Morgensztern D, McLeod HL (2005) PI3K/Akt/mTOR pathway as a target for cancer therapy. Anticancer Drugs 16:797–803CrossRefPubMedGoogle Scholar
  13. 13.
    David O, Jett J, LeBeau H, Dy G, Hughes J, Friedman M, Brody AR (2004) Phospho-Akt overexpression in non-small cell lung cancer confers significant stage-independent survival disadvantage. Clin Cancer Res 10:6865–6871CrossRefPubMedGoogle Scholar
  14. 14.
    Hager M, Haufe H, Kemmerling R, Hitzl W, Mikuz G, Moser PL, Kolbitsch C (2009) Increased activated Akt expression in renal cell carcinomas and prognosis. J Cell Mol Med 13:2181–2188CrossRefPubMedGoogle Scholar
  15. 15.
    Horiguchi A, Oya M, Uchida A, Marumo K, Murai M (2003) Elevated Akt activation and its impact on clinicopathological features of renal cell carcinoma. J Urol 169:710–713CrossRefPubMedGoogle Scholar
  16. 16.
    Hsu J, Shi Y, Krajewski S, Renner S, Fisher M, Reed JC, Franke TF, Lichtenstein A (2001) The AKT kinase is activated in multiple myeloma tumor cells. Blood 98:2853–2855CrossRefPubMedGoogle Scholar
  17. 17.
    Kreisberg JI, Malik SN, Prihoda TJ, Bedolla RG, Troyer DA, Kreisberg S, Ghosh PM (2004) Phosphorylation of Akt (Ser473) is an excellent predictor of poor clinical outcome in prostate cancer. Cancer Res 64:5232–5236CrossRefPubMedGoogle Scholar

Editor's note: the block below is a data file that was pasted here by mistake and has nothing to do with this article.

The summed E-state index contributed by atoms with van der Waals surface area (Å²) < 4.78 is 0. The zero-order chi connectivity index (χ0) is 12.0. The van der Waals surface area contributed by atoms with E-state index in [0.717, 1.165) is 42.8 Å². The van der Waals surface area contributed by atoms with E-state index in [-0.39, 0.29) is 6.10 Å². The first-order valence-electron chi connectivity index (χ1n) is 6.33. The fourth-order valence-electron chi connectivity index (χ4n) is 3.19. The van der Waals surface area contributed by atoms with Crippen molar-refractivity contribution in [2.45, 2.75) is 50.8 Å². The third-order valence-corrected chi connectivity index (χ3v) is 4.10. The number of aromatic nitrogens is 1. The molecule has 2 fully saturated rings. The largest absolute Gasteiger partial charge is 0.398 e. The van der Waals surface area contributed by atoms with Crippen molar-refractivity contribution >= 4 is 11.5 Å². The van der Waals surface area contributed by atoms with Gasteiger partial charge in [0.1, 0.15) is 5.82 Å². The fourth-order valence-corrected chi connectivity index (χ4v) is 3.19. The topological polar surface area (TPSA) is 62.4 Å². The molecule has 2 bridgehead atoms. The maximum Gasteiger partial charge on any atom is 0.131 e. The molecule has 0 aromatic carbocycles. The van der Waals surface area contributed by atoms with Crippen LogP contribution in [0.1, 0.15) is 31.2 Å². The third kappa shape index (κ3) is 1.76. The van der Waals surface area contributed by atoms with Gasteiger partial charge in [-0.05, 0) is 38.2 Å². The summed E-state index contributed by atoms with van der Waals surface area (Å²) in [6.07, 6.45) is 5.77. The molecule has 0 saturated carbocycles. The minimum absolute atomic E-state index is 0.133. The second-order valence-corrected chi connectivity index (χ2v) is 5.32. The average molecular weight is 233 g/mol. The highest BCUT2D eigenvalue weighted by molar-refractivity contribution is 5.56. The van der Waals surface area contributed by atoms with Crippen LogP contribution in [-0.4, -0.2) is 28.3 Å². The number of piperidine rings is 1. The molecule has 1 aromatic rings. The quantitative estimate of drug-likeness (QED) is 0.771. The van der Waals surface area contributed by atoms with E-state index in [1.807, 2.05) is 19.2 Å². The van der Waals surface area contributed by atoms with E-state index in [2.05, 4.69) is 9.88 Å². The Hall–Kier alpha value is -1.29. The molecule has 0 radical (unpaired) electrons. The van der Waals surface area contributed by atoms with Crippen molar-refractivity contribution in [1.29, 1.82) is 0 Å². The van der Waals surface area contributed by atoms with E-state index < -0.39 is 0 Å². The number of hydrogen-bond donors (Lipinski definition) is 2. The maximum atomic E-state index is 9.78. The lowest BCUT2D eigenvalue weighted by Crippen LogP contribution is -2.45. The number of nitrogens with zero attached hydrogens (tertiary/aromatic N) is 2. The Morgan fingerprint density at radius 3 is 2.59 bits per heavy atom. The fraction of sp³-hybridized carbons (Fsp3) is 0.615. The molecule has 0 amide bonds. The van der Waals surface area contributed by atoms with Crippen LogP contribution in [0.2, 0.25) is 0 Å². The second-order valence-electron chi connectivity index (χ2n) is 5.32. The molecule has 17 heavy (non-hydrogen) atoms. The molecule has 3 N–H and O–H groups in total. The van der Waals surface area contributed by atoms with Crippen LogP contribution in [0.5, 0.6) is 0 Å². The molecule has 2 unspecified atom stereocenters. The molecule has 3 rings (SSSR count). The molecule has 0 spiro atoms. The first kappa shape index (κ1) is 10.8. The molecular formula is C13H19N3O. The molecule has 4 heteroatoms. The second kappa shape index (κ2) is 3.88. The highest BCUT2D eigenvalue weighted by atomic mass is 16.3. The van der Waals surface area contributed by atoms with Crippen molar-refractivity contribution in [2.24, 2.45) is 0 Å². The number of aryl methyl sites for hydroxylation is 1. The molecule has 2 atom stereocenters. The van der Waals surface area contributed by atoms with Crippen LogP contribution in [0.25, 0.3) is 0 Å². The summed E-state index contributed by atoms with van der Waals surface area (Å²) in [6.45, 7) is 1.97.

18. 18.
    Massarelli E, Liu DD, Lee JJ, El Naggar AK, Lo ML, Staibano S, De Placido S, Myers JN (2005) Akt activation correlates with adverse outcome in tongue cancer. Cancer 104:2430–2436CrossRefPubMedGoogle Scholar
  19. 19.
    Ringel MD, Hayre N, Saito J, Saunier B, Schuppert F, Burch H, Bernet V, Burman KD, Kohn LD, Saji M (2001) Overexpression and overactivation of Akt in thyroid carcinoma. Cancer Res 61:6105–6111PubMedGoogle Scholar
  20. 20.
    Stal O, Perez-Tenorio G, Akerberg L, Olsson B, Nordenskjold B, Skoog L, Rutqvist LE (2003) Akt kinases in breast cancer and the results of adjuvant therapy. Breast Cancer Res 5:R37–R44CrossRefPubMedGoogle Scholar
  21. 21.
    Tomita Y, Morooka T, Hoshida Y, Zhang B, Qiu Y, Nakamichi I, Hamada K, Ueda T, Naka N, Kudawara I, Aozasa K (2006) Prognostic significance of activated AKT expression in soft-tissue sarcoma. Clin Cancer Res 12:3070–3077CrossRefPubMedGoogle Scholar
  22. 22.